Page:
W: “Connected Home” vs “Smart Home.” What’s the difference?
K: I see a major difference.
To me, a Smart Home is a home that helps you makes decisions. It suggests things to make your day and life easier. Most scenarios today don’t really qualify as Smart Homes.
Most fall into the category of Connected Home, which is more of a monitor and remote-control situation. People can see what’s going on in their house. Maybe log into their phone and turn things on and off.
A Smart Home, on the other hand, means that your home has the logic and programming to take what’s going on, predict what you want it to do, and then either suggest actions to you or actually perform those actions.
“To me, a Smart Home is a home that helps you makes decisions. It suggests things to make your day and life easier. Most scenarios today don’t really qualify as Smart Homes.”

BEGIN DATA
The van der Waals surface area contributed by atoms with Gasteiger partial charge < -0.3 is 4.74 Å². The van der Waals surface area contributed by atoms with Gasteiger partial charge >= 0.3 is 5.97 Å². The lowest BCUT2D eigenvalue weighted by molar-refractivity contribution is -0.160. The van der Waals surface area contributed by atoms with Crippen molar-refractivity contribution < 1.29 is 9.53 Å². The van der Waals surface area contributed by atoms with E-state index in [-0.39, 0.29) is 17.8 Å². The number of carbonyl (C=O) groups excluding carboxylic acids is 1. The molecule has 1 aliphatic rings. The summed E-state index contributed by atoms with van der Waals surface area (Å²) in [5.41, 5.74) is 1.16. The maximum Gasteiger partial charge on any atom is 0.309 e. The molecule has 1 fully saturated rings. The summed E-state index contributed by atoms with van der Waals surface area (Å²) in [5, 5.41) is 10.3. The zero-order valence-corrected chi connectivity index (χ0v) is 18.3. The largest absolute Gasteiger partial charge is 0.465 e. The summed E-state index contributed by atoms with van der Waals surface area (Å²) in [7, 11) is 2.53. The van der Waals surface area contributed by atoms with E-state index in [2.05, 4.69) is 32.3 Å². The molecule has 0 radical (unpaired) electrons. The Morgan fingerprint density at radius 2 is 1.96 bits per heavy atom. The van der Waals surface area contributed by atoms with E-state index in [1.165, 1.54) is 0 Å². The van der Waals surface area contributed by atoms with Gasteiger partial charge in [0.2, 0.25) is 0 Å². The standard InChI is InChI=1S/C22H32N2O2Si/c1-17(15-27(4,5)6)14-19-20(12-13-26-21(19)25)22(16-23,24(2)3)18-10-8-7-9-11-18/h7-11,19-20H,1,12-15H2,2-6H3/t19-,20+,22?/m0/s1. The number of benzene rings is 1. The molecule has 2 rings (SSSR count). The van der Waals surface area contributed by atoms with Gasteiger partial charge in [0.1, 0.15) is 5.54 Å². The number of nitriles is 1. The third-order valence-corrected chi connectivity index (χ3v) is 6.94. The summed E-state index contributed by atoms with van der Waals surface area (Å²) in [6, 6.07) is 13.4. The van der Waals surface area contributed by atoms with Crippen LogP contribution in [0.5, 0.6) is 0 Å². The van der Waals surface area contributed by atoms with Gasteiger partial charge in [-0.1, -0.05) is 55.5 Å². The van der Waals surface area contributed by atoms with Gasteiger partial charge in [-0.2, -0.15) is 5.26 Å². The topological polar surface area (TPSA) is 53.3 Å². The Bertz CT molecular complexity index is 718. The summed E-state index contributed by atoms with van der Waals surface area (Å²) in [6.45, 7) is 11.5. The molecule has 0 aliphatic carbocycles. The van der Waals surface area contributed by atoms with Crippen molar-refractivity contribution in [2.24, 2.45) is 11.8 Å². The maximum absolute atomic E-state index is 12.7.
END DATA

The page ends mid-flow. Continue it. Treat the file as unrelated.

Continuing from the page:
It can be as basic as when you walk through your home, lights come on automatically. Or, it could be a more forward-looking and elaborate scenario in which multi-sensors in each room know how each room is set up and what it’s being used for. For example, a dynamic robot schedule that knows what you set it for, but changes based on last minute guests occupying the living room. Or, one that notices I’m not as active today, and been spending a lot of time on the couch, even for a Saturday afternoon, and suggests, “Hey Kurt, looks like you might be getting sick today. Would you like me to turn up the heat and order you some chicken noodle soup?”
That type of intelligence, prediction, and suggestion, is a real Smart Home. Today, we’re barely scratching the surface of what’s possible.
IoT is complex – spanning technologies, devices, and user interfaces. Choosing the right partner to guide you from strategy through execution is critical to operating efficiently. As a leader in IoT product development, Vectorform has the expertise and unique partner networks to provide a customized, transformative solution for your business.